The Courier News from Blytheville, Arkansas on August 25, 1944 · Page 1
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The Courier News from Blytheville, Arkansas · Page 1

Blytheville, Arkansas
Issue Date:
Friday, August 25, 1944
Page 1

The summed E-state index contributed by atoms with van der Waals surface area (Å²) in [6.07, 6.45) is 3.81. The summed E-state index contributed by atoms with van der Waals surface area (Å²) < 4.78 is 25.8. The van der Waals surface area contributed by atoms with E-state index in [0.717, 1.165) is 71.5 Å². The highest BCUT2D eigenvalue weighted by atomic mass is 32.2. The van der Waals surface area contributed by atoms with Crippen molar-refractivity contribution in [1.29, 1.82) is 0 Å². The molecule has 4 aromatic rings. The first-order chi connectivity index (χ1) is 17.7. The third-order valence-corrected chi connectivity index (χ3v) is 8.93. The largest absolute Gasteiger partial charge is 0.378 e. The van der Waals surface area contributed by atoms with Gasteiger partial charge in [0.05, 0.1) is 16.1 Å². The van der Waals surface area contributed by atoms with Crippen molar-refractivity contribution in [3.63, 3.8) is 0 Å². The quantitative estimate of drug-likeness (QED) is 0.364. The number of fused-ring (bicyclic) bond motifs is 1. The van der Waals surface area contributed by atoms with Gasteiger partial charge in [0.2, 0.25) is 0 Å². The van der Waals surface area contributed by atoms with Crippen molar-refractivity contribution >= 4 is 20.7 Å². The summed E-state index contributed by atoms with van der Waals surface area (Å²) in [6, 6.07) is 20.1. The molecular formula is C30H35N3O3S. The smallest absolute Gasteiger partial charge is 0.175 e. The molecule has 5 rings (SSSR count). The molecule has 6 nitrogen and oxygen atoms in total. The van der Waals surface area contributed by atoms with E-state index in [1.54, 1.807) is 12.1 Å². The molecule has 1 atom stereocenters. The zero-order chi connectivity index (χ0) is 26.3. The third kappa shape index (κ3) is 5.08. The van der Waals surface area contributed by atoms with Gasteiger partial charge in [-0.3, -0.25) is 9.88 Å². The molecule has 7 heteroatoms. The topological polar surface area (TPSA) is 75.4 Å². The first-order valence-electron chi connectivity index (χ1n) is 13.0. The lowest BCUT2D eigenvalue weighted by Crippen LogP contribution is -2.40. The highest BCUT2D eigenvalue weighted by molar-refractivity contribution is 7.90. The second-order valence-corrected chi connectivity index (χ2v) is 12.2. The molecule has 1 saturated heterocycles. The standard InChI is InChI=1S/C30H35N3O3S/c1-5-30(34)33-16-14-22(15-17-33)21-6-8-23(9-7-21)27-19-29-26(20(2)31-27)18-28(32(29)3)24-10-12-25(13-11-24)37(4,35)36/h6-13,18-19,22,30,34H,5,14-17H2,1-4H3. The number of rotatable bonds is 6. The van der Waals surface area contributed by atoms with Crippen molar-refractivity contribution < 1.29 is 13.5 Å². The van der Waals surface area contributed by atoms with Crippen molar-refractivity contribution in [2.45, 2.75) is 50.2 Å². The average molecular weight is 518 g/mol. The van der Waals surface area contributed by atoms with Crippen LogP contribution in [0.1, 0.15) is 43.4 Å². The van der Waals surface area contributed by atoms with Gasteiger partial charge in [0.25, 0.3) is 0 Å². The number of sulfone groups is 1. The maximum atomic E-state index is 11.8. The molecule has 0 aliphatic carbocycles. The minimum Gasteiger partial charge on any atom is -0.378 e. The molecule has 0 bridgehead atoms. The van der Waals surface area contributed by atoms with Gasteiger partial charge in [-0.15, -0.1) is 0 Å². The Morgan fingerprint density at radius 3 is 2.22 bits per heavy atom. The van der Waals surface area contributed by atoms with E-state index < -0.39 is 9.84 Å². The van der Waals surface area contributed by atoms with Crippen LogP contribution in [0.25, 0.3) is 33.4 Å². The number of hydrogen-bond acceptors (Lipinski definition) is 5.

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Sore Waste Paperf It /, ro/uaWc la W «*ch | M , pope, for CoHcct/on THE DOMINANT LE COURIER NEWS SPAPBt (» MQIWMA8T ARKAN8AB AJin sonTH.A^r ^, DD ,,™. ^ * '*-* * T *-' BLYTHEV1LLE. AUKANSAS._PU1DAY. AUGUST 25, INGLE COPIES FIVE CEJJTS . TODAY'S WAB ANALTBIK Nazi War Lords May Escape Punishment By ED KOHHY United Press Staff Writer As Germany's final defeat becomes more certain, the question of the flnnl disposal of Hitler ami company becomes more pertinent. Is there any possibility that Hitler, Hlmmler, Goering and the' other Nazi war leaders will escape justice? Neutrals May Balk The Allied leaders say no. In the Moscow declaration, they pledged the pursuit of the men res]»nsib!e for the war to what they termed the "outermost ends of the earth." But does that include the neutral countries. Several of them balked at tills implicit warning against providing a haven for the outstanding war criminals. They contended tliat such warnings not only in-fringed upon their own sovereignty but upon asylum." the historic "right of '\fJ In pagan times, temples and altars - r were considered inviolable. In the early days of Christianity nnd down lhroug|i the Middle Ages, churches nncl church property were sanctuaries In which even the worst criminals could find safety. In modern times, this has been true mostly for political fugitives. France, the United States, Mexico and olher nations have given shelter without question to followers of all ideological and political standards. Kaiser Wilhelm found a home at Doom, Holland, in accordance with the right of asylum. Mexico allowed Leon Tratzky to >vrite his memoirs under the right of asylum. No Law lo Cover ,< \.However, there is a growing feel.1: Ing in the''Allied world that those responsible for this most destructive of 'all wars are beyond the^'pale of even the historic right'of asylum. Here is what Viscount - Simon, chairman of the United Nations Commission-for the Investigation of War Crimes, lia« to ray on the su" "There is no "such thing in'inter- national law," Simon says, '"as the right of asylum attaching'to' an individual. It Is-part undoubtedly of the sovereignty of any state to admit .Ajtfiiuch foreigners but the state, Is-at •Sir' perfect liberty to eject them again." V . The Archbishop of York adds a strong postscript to this. Says he: "We.wnnt to;get at the men who have corrupted and perverted the youth and manhood of Germany and are responsible for this terrible war. If Hiller manager to escape'it would! be a monstrous outrage against justice." ... In recent weeks two of the neutral nations of the world have taken stciis to prevent Hitler and his Nazi hierarchy from finding refuge within their borders. Switzerland Sets Precedent ' Iii a new set of rules, Switzerland makes it clear that the traditional haven it lias' provided won't be there for the present set of world malefactors. In these new instructions, Swit- ON GERMANY Freneh, Yank Forces Free Paris French And American Troops Pouring Into Battle Ot Paris; Nazi Army In North Flees NEW YOHK-A liADIO PAIUS BROADCAST (I'lOKKI) Ul' BY CBS) SAYS HERMAN COMMANIJKIt IN I'AUIS SUK RENDERED TO THE ALLIES THIS AWKKNOON. By United 1'ress still is going on in Paris That's the latest news from iho French capital as it mcs.iii a direct broadcast over wiilio. Paris by James Me- mcv of the llnilni Piwtu conies Glincy of the United Press. Here is as much of tho broadcast by the America respondent that could be recorded in New York It bagmv "This is James; McGlizicy calling 'the United Press in Now Vni-U a.,,1 1 «,^A,, b uiuim nil cot- Press in New York and London. "As Thousands Cheer' "As I write these words, I can! zerland sets forth worded statement, this strongly "The authorities are empowered tp forbid n special category of refugees all access to Swiss soil; name- Jy foreigners who, because of > re- provable deeds appear to have made themselves unworthy of being given as asylum; or else, by (heir own activities have impaired or endangered Swiss Interest." This pointed action plus Turkey's recent severance of diplomatic relations with Germany eliminate two of tlic most likely shelters for Hitler and his hirelings. But unfortunately tticre arc other possible sanctuaries. ' Olher noois Still Open Tlic obvious ones are Argentina nnd Franco Spain. Then there are Sweden nnd the Vatican. Of course neither of these two neutrals cnjoj the prospect of harboring Hitler and his accomplices, but neither lias barred Its gates to them. And lie same holds true to other nations. Just imagine for a moment, what would happen If Hitler and his accomplices nmdc good their escape It's no secret that the Nazis have promised a third war if they lose this one. They have well-laid plans for an underground movement bulll around the fanatic nucleus of Germany's "lost generation"—the ten million or more young men and women who have been Impregnated with the Ideologies of Hitler, Alfred Rosenberg and Prussian militarism. jkJ To forestall such a movement, to prevent Hitler from leading it, the Allied world would of course need R strong military force. But they would also have to maintain a close walch on all International communications, all commercial correspondence. That may be the answer, but qualified observers believe that the Allied governments soon will Issue a Mern warning to the neutrals that the right of asylum to Hitler and company wll] not be tolerated. sllil hear the fighting nearby. j sn , 5 , s '' )e Americans arc only 15 "As I came into town, thousands ot people lined the streets—old veterans of .the last, war, the .young boys of the French Forces of Ihe Interior—everybody dancing up nnd down. "They cried and sang the Marseillaise and cried and sang some [miles from Lyon, the big Indiislriiil center of the Rhone valley And coincident w uii this report, the fighting French announce in a special communique that their forces have entered the city. more. "They shouted "Thank You! Thank you! "They all hung flags from houses the windows they could New York Cotton Mar. . 2108 2123 May . 2083 2098 •luly . 3052 2068 Oct. . 2151 2165 Dec. . 2129 2144 2103 2121 2103 2083 2098 2079 2052 2066 2049 2151 2165 2148 2129 2H4 2126 .find—British, American and their own French flag. "They climbed all over our Jeeps. They dismounted from their bikes and kissed us. Lord how they kissed us!" McGlincy says. "1 didn't think it was possible to be kissed by so many people so many, times in such a little while.". "And so, the excitement goes on in the streets of Paris." . A part of th broadcast .was not clear because of atmosphere conditions, but the United Press .reporter indicates -that he may hnve written the dispatch In-the'Part's police station. It was the second or third timer during the afternoon J.hat,,.KlcClin.Qy, broadcast,.>but -the first'.time "It: could be"^recorded.• . Sayj Paris Now Free -•'. Even as McGliney was giving his thrilling account-over the Paris ra^ ciio,' American troops were ,i:aiirinj Into the capital lo Join the French regulars and the outmatched Parisians in house battle against trie.stubborn German garrison; : '''.''• According to one report from in', side the city, the Americans stormed through .the -southern gate lo Paris at -10:40 this .morning.' Am} soon .afterward, trie Americans were racing down the nialn : avenues of Europes qtieen city. But well-informed, sources nt Supreme Allied Headquarters Indicate the complete liberation oi the city now is but a mailer of hours. One reporter at headquarters (Merrill Mueller of NBC) says flatly that the liberation already is n fact: Thr. only discouraging note sounded is that Paris Is suffering the ravages of war. According to eyewitness accounts, the Germans have put, the torch to houses and public buildings before retreating, and a pail of smoke blankets the center of the capital. Nails In Full Flight With their R rasp on Paris "melt- Ing fast, with their death pocket on the south bank of the Stene all but liquidated, the German armies in northern France are reported to be in full flight toward the Rhlnelahd. The Germans appear lo be pull- Ing out ot all northern France, giving up Iheir Seine river line and even their robot bomb bases along the Channel coast as they fall rj,->k for a last-ditch fl^ht on the borders of their homeland. Tlie German Seventh Army now is said to have only 90,000 of Its original 450.000 troops left. The 15th Armu which guarded the French coast from the Calais area up to Dieppe nnd which was stripped of most of Its armor In an effort to hnve tlic 7lh, also Is reported to be withdrawing. Yesterday Allied planes smashed a German attempt lo make n Dim- kirk evacuation from Le Havre. Today Allied planes arc pulverizing the Germans as. : t!iey flee toward the Marnc and Rhine rivers. Le Havre itself at the mouth of the Seine is within sight "of one Allied Army and three others arc conversing on it fast. According to an official announcement, Canadia troops drivig down tho Channel coast have ranlured Honfleiir on the southern bank of . the Seine and less than five miles across the Esluary from Lc Havre. Spokesmen' at Headquarters say the survivors of the {fazl armies In Normandy liave been penned into nn area barely 15 miles dee panrl 20 miles long. So. France Battle Near End The battle In southern France lso Is raclni; toward. Its climax. All German resistance at the famed rlvera port of Cannes has ended. At, tlip. same time French forces uve tightened Iheir clamp on Tou- in, taking i.hc land arsenal inside be city. Tlie Germans still "cllne stubbornly to the naval arsenal ii'l two peninsulas. ; But the highlight of the news roni southern France centers oh he American column slashing deep into central Prance, One report Predict New Sea Blows At Japan Nip Radio Tells Of New Allied Landing j On Pacific Island By United Press .New Allied sea blows appear In the offing for Japanese forces in Burma, Malaya and the East Indies: Admiral; Momitbattcn Is buck in his Southeast Asia headquarters at Kandy,,Ceylon; ,with Admiral Fraser, new commander or the eastern fleet. . ... . -i The two leaders have.bcen In London .holding .important conferences on future flgalnst JapaTrthd her stolen empire. " ' The arrival of Admiral Frascr j;i Southeast Asia Is seen 'as an indication tlmt new naval offensives in the eastern area are not far off. .Two new attacks In the theater are reported by the Japanese today Radio Tokyo says an Allied carrier- based force of 2B planes was one of two units it claims has attacked the western coast of Sumatra. The enemy is vague about Identifying the area attacked. But it's Indicated that the Queens Bay sector some 325 miles northeast of the recent Superfortress target af Pnleiii- bans, was hit. The enemy acknowledges "some damage." There is no confirmation of the latest reported action. Another unconfirmed Tokyo radio report tells of a new Allied landing on an island above Dutch New Guinea. The enemy says Allied forces tried to invade Mapia Island, 125 miles north of Manokwar! on the western shore of Ocelvink Bay 'Hie enemy claims our invaders were thrown back with heavy losses. • Again, there is no Allied word of such an operation. But, such a move if successful, would complete the bottling up of sea routes to the big Japanese Manokwari base. General MacArthur already has flanked the stronghold on both sides. His leapfrog Jump from the GeeMnk Bay Islands of Biak and Nocmfoor lo the weslern end of New Guinea bypassed Manokwari several weeks ago. Wm. R. Swafford, Manila, Killed In Mediterranean As the Allies gain In their march toward victory, the number of Mississippi County men to lose their lives In the conflict mount. Today the War Department announced the death of Pfc. William R. Swafford of Manila, who was Killed in action in the Mediterranean area. Tlic Manila man is the son of Mrs Rhoda SwafTord, also of Manila, his name was among 20 Arkansas soldiers reported as having lost their lives recently in action in three battle areas. Chicago Wheat . open high low close Sept. .155% 155% 155 -155% 155« Dec. . Where'La Marseillaise' Rings Out Once More DEPARTMENTS 1. Indro 2. Haut«.Vf«nn« 3. Dordogn* 4. Corrci* 5. Contal 6. Lor-ct-Gou 7. Lor 8. Avtyron 9. Tarn-ct-C H. Gun 12, 13. Haute-Garonne H. Haute Loira •Nancy "'"S Romanian Troops Attack Nazi Forces At Ploesti Oil Fields; Germans Abandon Bulgaria »y Unllei! 1'ress Iloi'imnia ln'is clbdnral war tin Germany Uadio Cairo my* llijs new Uomnulim government nuule tlio foniifiHIeeliir.'ition today, inestimably in compliance with lUiKSin's peace lei'iils. !n kecpiiifc 'with IconmmVs new Allied .stains, . V Qer ' \vero I'cpufieil all licking Hiteharesl, liite t'od.iy. ' " Kim ike Another Militarists Think War's End Near Says War Against Nips Will Not End Until Late 1945 «y Til this . country, A sliitcniont ommittee lirobtunis. Parts French n,,ce, of the ' "<•''<•« loices 01 the Climaxing thclr-ylitetorlc underground baUle against tyrnnny with cunt.™ ,, f * n T t * V ^ySffi#*"F^«' T ™^ •"'<"">^> the map above a,e the ,4 de•>•*•• .I'uiimenis oincially>(*nnounpcfl/us uiirt' 1 ]' KJ-PP '^rniir/,'*.- 'rvoct. !,F i -. 'i i , .7. •: ' •> r '"c<Vh .wo 1 * ,".f-Lonji|]ic.,,lH)iuiGr, Need FprTih.Greai— Put Cans Out', Tomorrow Tomorrow is the day for the monthly tin can collecUo'nf Bly- thevllle housewives Wcrili rctnlnd- «1 toriay by H. A. Nelson, tiii ran salvage committee chairman, i, The badly needed cans'should be.placed in front of the homes so that they may be picked up by the city trucks. (-|-; . The need for the tin'Is greater than ever, with the Allies staging a four front drive In Europe, and the battle more intensiv thnn ever before, it was pointed out. Housewives are urged not to fall the Allied forces in their hitler fight by neglecting to do their part in helping the government obtain the needed tin. Large Group Of Workers Attend Pre-F/ection Roily On the eve of the election to decide If the employees of the Hlce- Stlx factory will become atffltilert with a union, about 135 workers attended a rally last night at the court house. Today the workers voted whc'.hcr to Join the Amalgamated Clothing Workers of America, a branch of the CIO, and become the only large scale union organization in Mississippi County. Apprlximately 310 workers arc eligible for membership in the un- 1 Ion. The results of the voting, wlilch began nt 11 o'clock this morning, could not Ire determined at ivxm today. New York Stocks A T 163 7-8 Amer Tobacco 721-2 Anaconda Copper ..!'.""' 263-4 Beth steel 6] i- ; Chrysler 92 3-4 Coca Cola 137 7-8 Gen Electric ".'' 331-4 Gen Motors Cl 1-2 Montgomery Ward ...'.'.'.'. 50 lilt Harvester 801-2 Standard of N J ... '" 54 1-4 Texas Corp \\\\ 473.4 -tec^jMVijMK _iMKM53% 154-1 Repubi'ifsieei ".'.'.'.'.'.:'.'.'.:: « l-l Churchill Confers With Pope Pius Pope Recognizes Justice Of Punishing War Criminals. ROME, Aug. 25 (U.p.)—British Prime Minister Churchill is disclosed to Imvc talked,for 4S minutes with Pope Pius at the Vallcnn OJi Wednesday. Informed quarters say Ihe Pope told Churchill the Church recognizes the Justice of punishing war criminals. However, the Pope Is said to have asked that the people of Italy escape punishment, that they be made full allies with the other United Nations. Vatican sources say the Pope expressed keen concern over forthcoming peace terms and thai he urged Churchill to remember lhat nationalities do iwt die. It Is announced at Ihe Vatican tlint Ihe Pope will mnkc n world wide radio broadcast on Sept. 1, Ihe sixth anniversary of the outbreak of the-European wnr. While In Rome, Churchill held i press conference at Ihe British Embassy. He nlso talked with llnllnn Premier Conotnl, former Premier Badogllo, Prince Humbert nntl members of the Italian Cabinet. Cruiser "Little Rock" To Be Christened Sunday LITTLE EOCK, Aug. 25 (UP) — The 10,000 ton light cruiser Little Rock Is to be christened nt Philadelphia Sunday. And Mr.s. Sam WiLssell of Litllc nock—who Is lo do the christening—has already left for the ceremonies. ' As a symbol of Little Rock—the city of roses—the Young Business Men's Association will send a bouquet of American Beauty roses to Mrs. Wasscll. Congressman Brooks Hays of Little Rock will speak at the ceremony. Entries For Cotton Picking Contest Pouring In With Ihe National Colon Picking Contest slightly more than a month away, a number of merchants and business men have filed their intentions with the Junior Chamber of Commerce of sponsoring entries in the world wide championship contest, an outsaiidlng feature of the Mississippi County Fair scheduled for the week of Sept. 25. Eixmsorlng four entries in the contest will be Eddie Rcgcnold Delta Implements, Blythevllle Cotton oil Mill, and Federal Com- The Blythevllle Compress will ••ponsor four entries, and the Huddleston Wholesale Grocery Co, and Klrby Drug Co., will sponsor three putties. Two candidates for the championship win be entered by the Crafton Grocery Co.. Coca Cola Bottling Co., Rustic Imi, and the Farmers Bank and Trust Co. The following will sponor one entry In the event, which is expected to atract nation wide attention as It his in previous years: R. C. Fnrr, L. I. Rice Coal CO:, Old Hickory Inn, Henry's Market, Red Ball Barber Shop, Model Studio, .Virgil. Wolf, Goff Hotel, Phillips Motor Co., Clair Miller, Holt Funeral Home, Floyd White, Ley Eich Chevrolet Co., Mead's Clothing Co., Miss WnltseU's Shop, Gcodycar Service Store, Borum's Drug Co., Western Auto Associate Store, Nlckle Stand, Gift. Shop, Defoe Furniture and the Blytheville Paint Co. Simon's Grocery, Gnines Groceiy, B. a. Wesl, Zellner's Slipper Shop, Herrick's Jewelry Store, Hnrdnway Appliance, New York store, J. C Penney'co,, Jledcls; Dry Goods Store, Joe Isaacs Store, ' Woods Drog Co., E. B. Chitwood, Hobbnrri Hardware Co,, L. H. Welch, Pastime Billiard Room, Guard's Jewelry Store, Palace Cafe, Tom W. Jackion, nlytheylltc Machine Shop, Blythevllle Laundry, Halter's Shoe Shop, and Saliba's Meat Market. Convicts Take Possession Of Florida Jail JACKSONVILLE, . Fla., ] Aug. '25 (UP)—An abortive attcnjpt by prisoners to conlrol (he Duval County Jail In Jacksonville ended aflcr six hours today, when overwhelming civil and military police forces forced Mie surrender of 100 Inmates after heavy exchanges of shots. The surrender of the prisoners was announced by Sheriff rtcx Sweat. County authorities returned to tlic jail building nnd Sil |,i u, n i everything was normal. At least one prisoner was wounded during the fray. Women and Juvenile Inmiilcs of tlic jail, located iicross the street from the city police station seven blocks from downtown Jacksonville werr released about an hour before Ihe ccssallou of hostilities, and shortly afterward a heavy exchange of [ire broke out. It was riot necessary for nulliorllle» to tiso tear gas. Facls of Ihe siege are confused One report Is that .three men, one of them in Navy uniform, drove lip to the !ji(/!rlinr In a highway palrol car, took the phtrolman driver Into the Jail, and barricaded the doors. Another Is that an'mi- known number of men forced their way Into Hie Jail at pistol point. The sheriffs office spokesman says thnl /in ulnrin ivns sent, to the police station, across tho street shortly alter 7 a. in. (EWT) and Mint two policemen were sent lo the Jail. They were admitted. And shortly afterward several shots were . llnil the Army tentatively believes tlmt Ihe wan In Europe will end In October highlighted a flocxl ot ac- ilvlty In Wiiililnglon lodny dealing with current rind post-war problems. The .statement Hat the Armycx- pccl.s Clcnimiiy'K detent within , tho next eight weeks came from Chairman ClirioivWootlrum of tho House on )'ost-\vnr military j New IVI'II Assistant Woodrum's cominltee ulso' heard Dear Admlriil Jnincs Irish ,say tlic Navy expects thtr \vnr against Jn- 1>nn lo last nl least until the • end )f 1045. Irish w»s explaining' Unit because ot the wnr agnlusl oci'- iiiiiiiy, the war In the Pacific Is being delayed by .shortages. Ho sahl Ihe ( Navy needed more troops rnmpcirls, refrigeration fillips, rockets, Inigc cnllbrc ammunition, lintl-ulrcrafl guns and Indeed products from" prncllcully every segment of Amor lean Industry In order to speed up Ihe y>'nr ngiilnst Japtin. noimid 'Noisdn, chalrnmn of thu W.av, Prodiicllnn Hoard,' left •Wash- lligton todiiy liV~ his' '.special' mission to Ch'ina for the/President. At Ills news conference, Mv.- Roosevelt .iald he didn't 1 .. know, -whether. Nelson wHild return to his post of production chief. The 1 'President .termed llmt nil -"Iffy" question and : too fur' In Ihe future. .' .; ... Meanwhile, Lleul.-Commnnder J. A. Kriig took over control of. the WPB following the resignation' of Executive Vlcc-Presldcnt Charles B. Wilson. Krug was n WPB vlce- ctmlrnmn before goiiig In the Nnvy. Mr. Roosevelt:' also snid sit his news confcVence 1 that he hurt been In touch recently with .Wendell Wlllkle. Reporters immediately asked whether the President, had lu- vltcd Willklc to discuss post-\var Kccurlly matters, ' but Mr. tloose- vcnt wouldn't answer any more questions, Lnter In New York Willklc said the President had nsk- ed him to a conference. Willklc snlrl he would prefer seeing the 1 President nflcr - the November election. Wouhl Curliill Iturcun's 1'ower A' special ; conijrcssloniil Investigating committee,. lietulcd by Representative .Howard Smith of Vlr- Rlnla,: hns (lemntiitcd protection from the growing power of Government bureaus. Tlic committee brought In ft report today demand- Ing that Congress ennct legislation making, the acU of nil federal bureaus subject to court review. The rcporf Is believed alined prln clpnlly at he OPA. The self-styled presidential con- dldatc of the America First Party, Ocrnld I,. K. Smith, tried to got into the post-war security conference at Dumbarton Oaks today, lo protest agnlnst the secrecy of the deliberations. But tb'e soldiers on guard were unimpressed. Smith had to be content with giving copies of his protest letter lo newsmen at the out- ter gates, Satellite beUcen Romanians and' Oermniis picccdcd the declaration of v,m A Stockholm icport .said Jlimiiiiilnn tioops Imd attack(;tl German s S foice-i guarding the Plwstl oil wells And Die Ruwlnns mid Homiuilans had tinned against the Oei mans in northern Romania, Uirllci, the Gcrmnns tald they wcie pulling up slakes in Romania because of that country's capituU- llon to Uusslii. A nerlln broadcast fiild Nn/1 liwps, nlrendy Imrt be- 8«H to vlllulraw And Cairo beard the Nnzls were nbanUoniug nnolher former Balkaii sntelllte, Bulgnrlu, for fear of en-" llulgniln was understood to hn\e iiskccl for nil armistice from the United Slates and Britain, and lei ms »eie under consideration «IT Washington and Lont'w She was-' n't nt, war. with Itu.ssln, Simultaneously, two olher B,al- " kan countries, Huugnry pud Slovakia, also aic reported In turmoil. New Heal n Hungary A ocrninii rorolgn Oftlce statement .snjs Ihe Hungarian government h being icihufflcd There weic Indications the i>ro-Nazl government wns overthrown 'Hie Un- dcigrouiul Hiingnilan rudb has urged n mllUnry icvolt against the Cieitimtis nnd Internment 6f nil Na?l occupation forces . Anknra honid Unit ;the Sloraklan; puppet government , harl : ordered nmillnl law throughout tlio cotin- trv ntlcr failing to mobilise \\oric- crs lo bull_d loillflcaUons ngalnst,' the riusstan advar.o? While plUlcnl developments split Hitler's Hnlknn fortress wide open, , Ihe lied Auny rolled across Ro- s nuuila at'Tlgmfilng^'spced towards^~ the PlocTtl oil wells" , The London tudlo snys tlic Rus,Inns hnve reached Galnti Ga'p,- I'litcwny, lo the prl«s refiners, in 38-mljc advance since las.t nlghf. Hold Services For Mrs, Belle Wilson At Kennett Funeral services . for Mrs. , Belle Campbell Wilson of Kennctl, Mo., mother of J. Fletcher Wilson of Blylbevlllc, were held yesterday.jif- Icrnoon at Oak-Grove Cemetery near Kcunelt. Mrs. Wilson, 66, died Tuesday nf- ternoon nl a hospital In Kennett. She was, the wife'of George W. Wilson She leaves three other sons, .the Rev. Wllllnm H. Wilson of nrag- r-adoclo, Doss D Miller, v F^nton, Mich., iin,| George W. Wilson,'of Kruiiett; hvo daughter.*, Mrs.- Audrey Dyi:- and Mrs. Myrtle Cook of St. Louis, Mo. Two Mcmphians Leap From,Harahan Bridge MEMPHJS, Tcnn., Aug. 25 <UP) — Tv?o Memphlsils leaped 'simultaneously "'t'6 Dleir death yeslerday from the 1 Hnrahan Bridge which crosses tlic Mississippi going to Arkansas."™ The Heaths of T, , - ,,-...,„ " "Jvo 1% (;i vj heard flrc ( | In the building. It was- not known who fired them or whether there were any disunities Some live hours after the forced entrance was made, no one had left the Jail and no word was known of the fate of the Jail staff, or ot the prisoners. II Ls pre-iumed that (be prisoners hnve been freed from the three tires of cells. The Jail population is around 130 And none of tlic prisoners, aro believed important enotiizh'for V major dcllicry attempt, They rcportcd- l v havc'food enough lo hold>it for ..,„ „.„„„„. ., several days If they are not forced and Lester Davfs bring the total out earlier. =' , |f P r the past month lo five who The prisoners had BCCCSS to re- have committed iiiicidc from the pealing rill\s. sawcd-off .shotguns "" tear gas nnd perhaps to'subma- chine guns In the jail arsenal The entire block around the building ts surrounded by civil and military police and sheriffs deputies. But they arc staying out of gunshot range of the jail windows An attempt to reach the Jail by :clcplione has brought the answer that the line Is out of order, presumably the prisoners'have cut the wires to prevent communication with the outside. Weather ARKANSAS—PCTtly c'loijdy Itlils Afternoon, tonight and Saturday. Scattered thimdersliowcrs west and this nftcrnoon' q'nd Si-f not span. Survivors of Arthur Willis nnvls Include his widow, of Marked Tree, Ark.; his mother, two sisters and o brother of Memphis. Willis leaves his widow, two children, three brothers and three sls- lers. Livestock ST. LOUIS, Aug. 25 (UP)—rfog reccipls 6,300 head, with 4,500 heast salable. Top price $14.70. 1SO-240 pounds $14.70. 120-140 pounds «3.25-14.25; sows $13.95, Cnttlc receipts 3,200 head with 1,600 salable. Calves. 900 head. Cows .00-11.00; canneis nnd cutters $550- 7J?d; slaughter steers "950-17.50; slaughter heifers 8.00-17.00 stacker Sept. . : nncl feeder steers 1.EO-13.00. Dec. .-10614 Miss Arkansas To Vie With Nation's Beauties BHINKLEY, Ark., Aug. 25 UlPr— Eighteen-year-old Mlnneoia ' Gralam—Miss Arfeanssa-'of !E!f-w!!! leave Memphis Sept. l-to represent Arkansas in the • Miss America pagent Sept. 4 to 10. Miss Graham will first go to Washington where she will be the Riicst of Congressman Wilbur D. Mills. From Washington Miss Graham will then go to Annapolis, Md.. for a rjnnce. At Annapolis she will be the guest of Midshipman Albert Holly Rusher of Brlukley. Miss Grahaiii was chosen Mfss Arkansas nt Ihe Eastern Arkansas Young Men's Club Beauty Contest nt Forrest Cit v Aug. 17. She will be accompanied by Mrs. Thomas Allen of Brinklcy. Hold Negro To Circuit Court In Burglary Cose..; Rogers Palmer, 29-year-old Negro, was bound over to. Circuit Court in a preliminary hearing held this morning In Municipal Court on a charge of burglary to connection witli the entry of a Negro house Saturday night when several, items were stolen. , Another Negro, 'Mack Smith, 30, was nn«d $15 nnd sentenced to 30 days on the county farm this morn- Ing for the alleged theft last Sunday of a bicycle belonging lo L. D. Boyd, who lives north of Blythevllle. The bicycle, which was stolen from the Boyd home, was recovered early ihls week. , N. 0. Cotton May- July Oct. Dec. 2110 2127 2085 2100 2062 2069 2153 2164 S!29 2H5 2110 2126 2085 2099 2036' 2067 2153 2162 2129 2142 209} 2052 3145 2125 Chicago Rye open high low close pro;l. 07?£ .106>,i I06-S '107-M 105«: loiS :1C6S